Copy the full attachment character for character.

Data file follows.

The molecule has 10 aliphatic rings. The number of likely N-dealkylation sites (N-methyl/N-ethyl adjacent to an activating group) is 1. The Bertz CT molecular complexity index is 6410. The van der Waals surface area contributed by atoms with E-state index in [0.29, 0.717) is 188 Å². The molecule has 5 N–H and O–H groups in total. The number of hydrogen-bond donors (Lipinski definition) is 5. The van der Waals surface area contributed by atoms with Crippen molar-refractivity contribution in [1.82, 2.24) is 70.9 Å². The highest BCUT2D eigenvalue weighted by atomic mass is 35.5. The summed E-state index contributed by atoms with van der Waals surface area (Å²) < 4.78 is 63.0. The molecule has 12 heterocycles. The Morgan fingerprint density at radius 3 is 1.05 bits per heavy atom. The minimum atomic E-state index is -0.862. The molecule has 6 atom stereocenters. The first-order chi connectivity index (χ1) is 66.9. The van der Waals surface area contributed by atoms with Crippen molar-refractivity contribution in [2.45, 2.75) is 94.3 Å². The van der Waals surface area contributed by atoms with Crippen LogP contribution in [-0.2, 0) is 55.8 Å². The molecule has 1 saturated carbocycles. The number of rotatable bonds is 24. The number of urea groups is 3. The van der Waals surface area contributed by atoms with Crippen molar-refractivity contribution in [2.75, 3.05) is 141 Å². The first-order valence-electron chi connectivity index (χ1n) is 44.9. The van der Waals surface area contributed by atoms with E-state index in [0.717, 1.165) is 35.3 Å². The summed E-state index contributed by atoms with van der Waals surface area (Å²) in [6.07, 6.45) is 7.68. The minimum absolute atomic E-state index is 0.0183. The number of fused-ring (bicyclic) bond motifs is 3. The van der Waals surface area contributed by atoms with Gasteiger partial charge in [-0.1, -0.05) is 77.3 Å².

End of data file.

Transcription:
The molecule has 10 aliphatic rings. The number of likely N-dealkylation sites (N-methyl/N-ethyl adjacent to an activating group) is 1. The Bertz CT molecular complexity index is 6410. The van der Waals surface area contributed by atoms with E-state index in [0.29, 0.717) is 188 Å². The molecule has 5 N–H and O–H groups in total. The number of hydrogen-bond donors (Lipinski definition) is 5. The van der Waals surface area contributed by atoms with Crippen molar-refractivity contribution in [1.82, 2.24) is 70.9 Å². The highest BCUT2D eigenvalue weighted by atomic mass is 35.5. The summed E-state index contributed by atoms with van der Waals surface area (Å²) < 4.78 is 63.0. The molecule has 12 heterocycles. The Morgan fingerprint density at radius 3 is 1.05 bits per heavy atom. The minimum atomic E-state index is -0.862. The molecule has 6 atom stereocenters. The first-order chi connectivity index (χ1) is 66.9. The van der Waals surface area contributed by atoms with Crippen molar-refractivity contribution in [2.45, 2.75) is 94.3 Å². The van der Waals surface area contributed by atoms with Crippen LogP contribution in [-0.2, 0) is 55.8 Å². The molecule has 1 saturated carbocycles. The number of rotatable bonds is 24. The number of urea groups is 3. The van der Waals surface area contributed by atoms with Crippen molar-refractivity contribution in [2.75, 3.05) is 141 Å². The first-order valence-electron chi connectivity index (χ1n) is 44.9. The van der Waals surface area contributed by atoms with E-state index in [0.717, 1.165) is 35.3 Å². The summed E-state index contributed by atoms with van der Waals surface area (Å²) in [6.07, 6.45) is 7.68. The minimum absolute atomic E-state index is 0.0183. The number of fused-ring (bicyclic) bond motifs is 3. The van der Waals surface area contributed by atoms with Gasteiger partial charge in [-0.1, -0.05) is 77.3 Å².